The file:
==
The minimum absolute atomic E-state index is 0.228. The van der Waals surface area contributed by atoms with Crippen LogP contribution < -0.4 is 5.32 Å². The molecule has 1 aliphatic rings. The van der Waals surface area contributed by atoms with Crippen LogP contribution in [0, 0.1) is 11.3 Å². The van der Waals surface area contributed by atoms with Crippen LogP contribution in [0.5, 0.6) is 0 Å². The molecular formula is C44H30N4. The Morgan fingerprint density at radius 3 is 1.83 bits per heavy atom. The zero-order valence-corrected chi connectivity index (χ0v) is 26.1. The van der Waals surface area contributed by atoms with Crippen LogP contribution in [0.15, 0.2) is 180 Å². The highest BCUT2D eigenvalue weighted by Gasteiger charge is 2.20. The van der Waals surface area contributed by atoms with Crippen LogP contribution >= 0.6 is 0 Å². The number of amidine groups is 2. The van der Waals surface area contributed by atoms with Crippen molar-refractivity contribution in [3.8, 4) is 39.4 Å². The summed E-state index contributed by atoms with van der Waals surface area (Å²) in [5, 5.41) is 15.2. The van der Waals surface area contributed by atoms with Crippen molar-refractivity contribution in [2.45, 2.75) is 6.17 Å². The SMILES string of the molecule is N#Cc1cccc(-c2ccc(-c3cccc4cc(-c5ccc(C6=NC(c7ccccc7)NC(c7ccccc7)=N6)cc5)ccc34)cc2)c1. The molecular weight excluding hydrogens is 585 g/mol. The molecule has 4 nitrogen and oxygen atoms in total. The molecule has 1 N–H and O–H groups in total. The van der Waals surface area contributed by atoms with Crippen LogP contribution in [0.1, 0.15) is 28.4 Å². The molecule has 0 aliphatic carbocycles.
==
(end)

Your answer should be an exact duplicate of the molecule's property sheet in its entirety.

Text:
The minimum absolute atomic E-state index is 0.228. The van der Waals surface area contributed by atoms with Crippen LogP contribution < -0.4 is 5.32 Å². The molecule has 1 aliphatic rings. The van der Waals surface area contributed by atoms with Crippen LogP contribution in [0, 0.1) is 11.3 Å². The van der Waals surface area contributed by atoms with Crippen LogP contribution in [0.5, 0.6) is 0 Å². The molecular formula is C44H30N4. The Morgan fingerprint density at radius 3 is 1.83 bits per heavy atom. The zero-order valence-corrected chi connectivity index (χ0v) is 26.1. The van der Waals surface area contributed by atoms with Crippen LogP contribution in [0.15, 0.2) is 180 Å². The highest BCUT2D eigenvalue weighted by Gasteiger charge is 2.20. The van der Waals surface area contributed by atoms with Crippen LogP contribution >= 0.6 is 0 Å². The number of amidine groups is 2. The van der Waals surface area contributed by atoms with Crippen molar-refractivity contribution in [3.8, 4) is 39.4 Å². The summed E-state index contributed by atoms with van der Waals surface area (Å²) in [5, 5.41) is 15.2. The van der Waals surface area contributed by atoms with Crippen molar-refractivity contribution in [2.45, 2.75) is 6.17 Å². The SMILES string of the molecule is N#Cc1cccc(-c2ccc(-c3cccc4cc(-c5ccc(C6=NC(c7ccccc7)NC(c7ccccc7)=N6)cc5)ccc34)cc2)c1. The molecular weight excluding hydrogens is 585 g/mol. The molecule has 4 nitrogen and oxygen atoms in total. The molecule has 1 N–H and O–H groups in total. The van der Waals surface area contributed by atoms with Crippen LogP contribution in [0.1, 0.15) is 28.4 Å². The molecule has 0 aliphatic carbocycles.